After a two-year investigation, the Commission Against Corruption (CCAC) has found that Macau’s incumbent Secretary for Administration and Justice and her predecessor did not violate the law in recommending their relatives to the Office of the Prosecutor General, at the time headed by Ho Chio Meng.
In December 2016, while standing trial at the Court of Final Appeal accused of corruption, former Prosecutor General Ho Chio Meng alleged that his Office had hired personnel based on the recommendations of the Macau’s incumbent Secretary for Administration and Justice, Sonia Chan, as well as her predecessor, Florinda Chan.
Shortly after the revelations, Sonia Chan came forward to acknowledge her recommendation, but denied exerting any pressure on the public prosecutor. The Secretary was at the time of the recommendation the chief of the Office for Personal Data Protection.
The CCAC received complaint letters soon after Ho Chio Meng’s remarks were reported by the media and, pursuant to Law no. 10/2000 “Organic Law of the Commission Against Corruption of the Macao Special Administrative Region,” it carried out an investigation.
In January 2017, Macau Daily Times made several enquiries with the anti-graft commission to determine whether it had any intention of investigating the case, but those requests for information went unanswered.
According to the testimony given by Ho Chio Meng during his trial in late-2016, former Secretary for Administration and Justice Florinda Chan once phoned him to recommend her younger brother, Roque Silva Chan, for the prosecution service.
Roque Silva Chan was later hired by the Office of the Prosecutor General. Prior to that he worked for a law firm for almost 20 years, where he was responsible for formalities of real estate transactions and clerical work. In September 1999, after being dismissed by the law firm, Roque Silva Chan was hired as a part-time worker by a trading company.
In November of that same year, Roque Silva Chan started to work at the Preparation Office of the Prosecutor General. According to the CCAC report, in the following January, the assessor of the Office of the Prosecutor General wrote a proposal recommending that Roque Silva Chan be employed as a third grade assistant technical specialist with 380 salary points. The proposal was approved by Ho Chio Meng on the same day.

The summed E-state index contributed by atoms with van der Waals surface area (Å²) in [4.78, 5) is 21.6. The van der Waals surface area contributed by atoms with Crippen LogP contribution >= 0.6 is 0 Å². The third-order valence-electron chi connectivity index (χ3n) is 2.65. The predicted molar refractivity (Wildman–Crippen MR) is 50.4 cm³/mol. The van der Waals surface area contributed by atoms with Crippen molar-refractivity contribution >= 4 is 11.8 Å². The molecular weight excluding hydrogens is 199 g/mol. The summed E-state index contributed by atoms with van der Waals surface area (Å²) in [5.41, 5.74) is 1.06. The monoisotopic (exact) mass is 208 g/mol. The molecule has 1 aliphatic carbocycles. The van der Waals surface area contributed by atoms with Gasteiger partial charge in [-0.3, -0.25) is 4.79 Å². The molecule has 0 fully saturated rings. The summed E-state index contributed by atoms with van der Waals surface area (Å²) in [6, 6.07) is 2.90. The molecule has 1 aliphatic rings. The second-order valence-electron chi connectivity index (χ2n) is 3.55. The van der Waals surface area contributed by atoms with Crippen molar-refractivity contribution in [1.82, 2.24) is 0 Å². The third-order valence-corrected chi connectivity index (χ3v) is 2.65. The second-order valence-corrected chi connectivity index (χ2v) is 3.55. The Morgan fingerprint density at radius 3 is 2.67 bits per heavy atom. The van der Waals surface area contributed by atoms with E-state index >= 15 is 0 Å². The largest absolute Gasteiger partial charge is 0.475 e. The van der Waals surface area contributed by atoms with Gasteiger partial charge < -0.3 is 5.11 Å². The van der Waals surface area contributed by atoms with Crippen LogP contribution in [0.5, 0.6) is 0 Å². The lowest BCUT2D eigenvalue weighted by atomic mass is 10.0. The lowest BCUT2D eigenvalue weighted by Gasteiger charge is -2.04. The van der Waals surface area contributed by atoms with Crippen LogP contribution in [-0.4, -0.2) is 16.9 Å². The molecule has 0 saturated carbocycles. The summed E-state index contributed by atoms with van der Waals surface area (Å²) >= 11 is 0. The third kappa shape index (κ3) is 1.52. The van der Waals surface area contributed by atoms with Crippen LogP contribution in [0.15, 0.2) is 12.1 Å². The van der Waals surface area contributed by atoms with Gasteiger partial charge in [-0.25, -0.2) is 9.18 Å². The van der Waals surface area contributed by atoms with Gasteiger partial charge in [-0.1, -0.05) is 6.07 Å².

Interviewed by the anti- graft authority, Roque Silva Chan said that his employment at the Office of the Prosecutor General was obtained by result of his own application, rather than the recommendation of Florinda Chan.
Florinda Chan also told the CCAC that she had never recommended Roque Silva Chan to Ho Chio Meng and that she “felt strange about Ho Chio Meng’s remarks at the court hearing.”
Ho Chio Meng later changed the statement he made during his trial, correcting that he could not accurately remember the details of how Roque Silva Chan had been hired.
Nevertheless, upon investigation and analysis, the CCAC said it “believed it was difficult to completely rule out that the then Secretary for Administration and Justice designate, Florinda Chan, had recommended the employment of her brother.”
In fact, evidence uncovered by the anti-graft body suggests that Roque Silva Chan may not have been a strong candidate for the role on paper, and that there is “reasonable doubts in the incident.”
“Roque Silva Chan had only finished 9th grade of education at that time and the CV he sent had fewer than 100 words – one could hardly tell he excelled others in terms of academic knowledge or work experience,” notes the CCAC conclusions released yesterday. “Nevertheless, the then Prosecutor General designate, who did not know him personally, allegedly interviewed him and hired him immediately.”